David Farrar over at Kiwiblog has replied on the subject of unbalanced supercity wards, accusing critics of simply having a go at Rodney Hide. I shall oblige and leave the minister of local government out of this, and instead focus on the undemocratic shambles that this new supercity plan is building.

Farrar claims that the grossly disproportionate wards are okay, as we need to be able to make exceptions for some cases for rural areas. I actually agree- my issue is not with the fact that there is a ward with a greater than 10% difference from the average of the Supercity. My issue is that eight of the twelve proposed wards (or twelve of the twenty counselors) are within the unacceptable range. By definition, two thirds of a group cannot all be exceptional cases. Even if this arrangement benefited the left, it would clearly be wrong and necessitate urgent reform. It’s not about who’s winning. It’s about the principle that elections ought to be fair, and votes ought to be as equitable as possible for people living in different areas.

With relatively little deviation from areas of interest, it should be possible to smooth out the differences between the wards much more, and allow the two wards Farrar mentions to be truly exceptional outliers that barely graze that 10% margin, instead of crushing it at 24% and 17% deviations. A 24% outlier can’t even be called an exceptional case- it’s the kind of statistic that smells of gerrymandering. Let’s preserve geographic and social boundaries without making a joke out of local elections, shall we?

To Republic or not to Republic

Keith Locke’s Head of State (Referenda) Bill was drawn from the ballot for members bills today. (Press release is here) The Bill is a simple minimalist approach to setting up a republic which sets up a referendum on whether to rename the Governor General to President, and if so, whether to directly or indirectly elect the President. It also clarifies that the Treaty of Waitangi remains in force.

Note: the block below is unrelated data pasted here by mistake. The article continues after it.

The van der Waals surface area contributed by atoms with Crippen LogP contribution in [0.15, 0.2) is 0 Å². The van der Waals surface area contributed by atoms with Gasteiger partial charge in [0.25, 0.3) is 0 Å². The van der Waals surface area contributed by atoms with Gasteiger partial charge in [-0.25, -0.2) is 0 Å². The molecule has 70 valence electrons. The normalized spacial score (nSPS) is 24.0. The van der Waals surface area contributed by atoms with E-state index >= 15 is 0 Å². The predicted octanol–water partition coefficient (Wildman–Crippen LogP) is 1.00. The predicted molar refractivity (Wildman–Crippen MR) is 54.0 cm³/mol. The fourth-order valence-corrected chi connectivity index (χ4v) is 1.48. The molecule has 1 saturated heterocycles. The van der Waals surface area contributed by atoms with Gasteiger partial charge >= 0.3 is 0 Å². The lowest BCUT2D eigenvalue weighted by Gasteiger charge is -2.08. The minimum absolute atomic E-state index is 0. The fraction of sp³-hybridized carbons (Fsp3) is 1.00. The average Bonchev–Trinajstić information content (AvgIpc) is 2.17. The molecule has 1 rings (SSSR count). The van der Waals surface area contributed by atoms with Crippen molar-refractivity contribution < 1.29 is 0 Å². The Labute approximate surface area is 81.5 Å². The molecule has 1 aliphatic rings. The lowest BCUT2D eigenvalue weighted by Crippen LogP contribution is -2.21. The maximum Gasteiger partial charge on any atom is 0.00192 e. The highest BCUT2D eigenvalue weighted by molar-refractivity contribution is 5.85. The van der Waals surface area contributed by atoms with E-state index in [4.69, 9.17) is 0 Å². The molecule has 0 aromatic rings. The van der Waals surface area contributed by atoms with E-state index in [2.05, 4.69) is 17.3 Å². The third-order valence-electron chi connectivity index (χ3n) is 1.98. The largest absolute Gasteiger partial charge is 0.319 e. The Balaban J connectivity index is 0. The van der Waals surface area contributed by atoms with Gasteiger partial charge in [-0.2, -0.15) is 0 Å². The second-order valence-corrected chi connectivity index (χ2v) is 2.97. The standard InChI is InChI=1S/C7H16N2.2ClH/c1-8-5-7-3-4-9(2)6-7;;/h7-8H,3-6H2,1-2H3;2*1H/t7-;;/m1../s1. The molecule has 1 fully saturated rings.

Republican support has been steadily growing recently, and as I recall the last poll on the matter had about 40% support for a republic. It’s possible that this bill could actually succeed in constitutional reform if it passes.

While I don’t see any justification for National to vote against the bill given their stance on an MMP referendum, I’m not expecting any support from either National or Labour just yet. It will be interesting to see what happens here, and I don’t really think that voting to set up a referendum can hurt any political party. Of course, that’s not stopped them from being incredibly cautious on this issue before.

I live in Wellington, and so do you.

Bill English is still protesting loudly that because he’s only claiming as much as a backbencher for living somewhere he doesn’t actually live, we cannot expect any more from him. He’s simply and demonstrably wrong.

While I have no issue with him identifying Dipton as his home, (I still feel that way about London to a degree, and I haven’t lived there in over a decade) it is plainly not where he is actually living. Accomodation allowances are designed to offset the costs of MPs who have no residence in Wellington, and would have to rent one.

If Bill English wants the pressure to come off, he should admit he lives in Wellington, and was never entitled to take the allowance in the first place, stop taking the backbencher-level accommodation supplement, and repay the rest of the money he wrongly claimed. If he’d do that, I’d willingly forgive him the lies, the obfuscation, and the blatant attempts to disguise his living arrangements because he made the situation right and made clear that MPs are only entitled to additional pay when they face additional difficulties in serving the country. I’d even defend that he had no need to step down from anything, if he did it very quickly- as far as I’m concerned he’s probably procrastinated more than he has rights to if he expects people to believe he did not intend to rort the taxpayer, but just because I dislike him doesn’t mean I fancy the idea of anyone else in his party trying to be finance minister. (and presumably failing even worse)